In truth, my story is constantly evolving. It has been a long and winding road that has led me to pursue medicine, and so many moments have shaped my decision. No checklist describes all the things that you need experientially or personally to be a doctor. What I can say, however, is that coming up with your purpose for pursuing medicine requires deep self-reflection. Because this career path is not an easy one to walk away from, you must be sure that this is what you want for your future. No one can tell you your reason, however, I have listed a few self-reflecting questions that I used to confirm my decision to pursue medicine. Journal your answers to these questions and surely you will be well on your way to finding out why you choose medicine.
Tip: Copy and paste these questions into a document and write down your answer to every question. This can be helpful when you begin to apply to medical school.
What motivates you? At times when you have long study days, have to wake up early to get to the clinic, or even when you’re first starting the journey to getting into medicine, your higher purpose is what will help you to stay on track. Motivations must be strong enough to keep you committed. It must be something you can't imagine walking away from or something that means more to you than anything alternative.
What factors shaped who you are today? Early experiences shape your decisions, your interests, your personality, and your outlook on life. Are there any life experiences that shaped your journey through life? Have they aligned to lead you on a path to medicine?
What qualities would you bring to your role in the medical field? Consider the qualities that make you who you are and how these might fit into the qualities you hope a doctor possesses. Realistically, anyone can be a doctor, but not everyone is suited for the role. Are you patient? empathetic? Do you have diverse and unique views on life? Do you enjoy working with others? Do you prefer autonomy?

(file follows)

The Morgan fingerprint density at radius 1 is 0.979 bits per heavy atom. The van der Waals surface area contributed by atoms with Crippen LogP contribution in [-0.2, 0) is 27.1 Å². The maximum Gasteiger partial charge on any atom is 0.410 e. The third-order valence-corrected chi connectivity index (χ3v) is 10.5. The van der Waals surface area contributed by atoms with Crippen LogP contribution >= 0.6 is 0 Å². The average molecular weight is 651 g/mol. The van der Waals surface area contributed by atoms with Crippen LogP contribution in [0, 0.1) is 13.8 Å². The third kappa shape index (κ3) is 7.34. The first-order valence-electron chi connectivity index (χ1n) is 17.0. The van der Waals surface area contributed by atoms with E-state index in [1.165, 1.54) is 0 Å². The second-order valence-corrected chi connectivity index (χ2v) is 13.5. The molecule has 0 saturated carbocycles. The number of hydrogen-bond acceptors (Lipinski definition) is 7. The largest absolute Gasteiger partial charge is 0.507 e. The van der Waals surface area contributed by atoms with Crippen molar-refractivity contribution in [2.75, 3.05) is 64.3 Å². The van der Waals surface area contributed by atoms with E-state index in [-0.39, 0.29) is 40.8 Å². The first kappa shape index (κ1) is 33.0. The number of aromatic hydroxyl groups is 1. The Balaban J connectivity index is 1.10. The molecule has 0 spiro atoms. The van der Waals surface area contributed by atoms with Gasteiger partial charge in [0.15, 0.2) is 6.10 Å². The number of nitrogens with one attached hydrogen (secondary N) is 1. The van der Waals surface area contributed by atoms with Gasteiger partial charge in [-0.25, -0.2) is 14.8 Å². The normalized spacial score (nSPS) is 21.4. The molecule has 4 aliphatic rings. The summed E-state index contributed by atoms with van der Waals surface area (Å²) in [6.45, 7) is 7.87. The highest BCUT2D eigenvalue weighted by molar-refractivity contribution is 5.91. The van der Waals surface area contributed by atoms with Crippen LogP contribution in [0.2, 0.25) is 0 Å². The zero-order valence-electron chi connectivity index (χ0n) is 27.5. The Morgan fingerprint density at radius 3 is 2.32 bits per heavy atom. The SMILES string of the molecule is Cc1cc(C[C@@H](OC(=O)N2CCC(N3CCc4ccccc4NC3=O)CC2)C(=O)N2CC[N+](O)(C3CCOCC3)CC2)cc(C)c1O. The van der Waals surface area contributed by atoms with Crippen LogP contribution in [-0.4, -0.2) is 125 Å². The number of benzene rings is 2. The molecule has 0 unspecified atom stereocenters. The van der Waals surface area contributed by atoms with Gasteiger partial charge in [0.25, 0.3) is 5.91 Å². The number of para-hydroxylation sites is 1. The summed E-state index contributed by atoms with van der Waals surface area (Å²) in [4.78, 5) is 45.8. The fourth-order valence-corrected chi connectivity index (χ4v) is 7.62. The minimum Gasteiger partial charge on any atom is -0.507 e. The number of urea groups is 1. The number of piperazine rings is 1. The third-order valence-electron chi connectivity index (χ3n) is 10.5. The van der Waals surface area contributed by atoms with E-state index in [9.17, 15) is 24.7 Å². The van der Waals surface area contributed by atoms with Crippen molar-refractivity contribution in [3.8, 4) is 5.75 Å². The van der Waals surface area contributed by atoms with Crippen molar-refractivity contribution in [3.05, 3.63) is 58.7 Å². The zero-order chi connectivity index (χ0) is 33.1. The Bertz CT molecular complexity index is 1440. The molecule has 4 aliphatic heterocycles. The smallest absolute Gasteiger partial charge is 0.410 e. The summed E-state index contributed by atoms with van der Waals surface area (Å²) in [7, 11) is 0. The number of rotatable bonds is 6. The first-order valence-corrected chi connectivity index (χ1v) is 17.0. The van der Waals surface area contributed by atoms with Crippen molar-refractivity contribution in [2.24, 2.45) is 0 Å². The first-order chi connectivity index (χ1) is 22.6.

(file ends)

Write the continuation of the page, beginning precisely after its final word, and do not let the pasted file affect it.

How do you know you like medicine? The key way to know if you even like medicine is to get exposure to the ins and outs of medicine. See different specialties, fields, and disciplines. Gathering as much information as you can get from each of these areas will help to decide if being a doctor is right for you.
If you pursued another career would you feel a sense of regret for not pursuing medicine? Have you considered alternative careers? Everyone can have plan A and plan B, but you really know that medicine is for you when plan B doesn’t sound as good as plan A. It's even better if there is no plan B.
What do you imagine your future to look like? This is a question that many people forget to answer when they choose to become a doctor. This is a question I think many people should know the answer to avoid the mishaps of choosing a career that doesn’t align with where they see themselves. Ex. If you can't imagine life without having children or sacrificing portions of your children's childhood to pursue a career, maybe being a doctor is not the right choice. This is not to say children are not possible when pursuing medicine, the key is that you should already understand the sacrifices that you may need to make to build your career. Luckily medicine has started to evolve to become more flexible and accommodating to family life, however, there is still a long way to go to enact institutional changes on this front.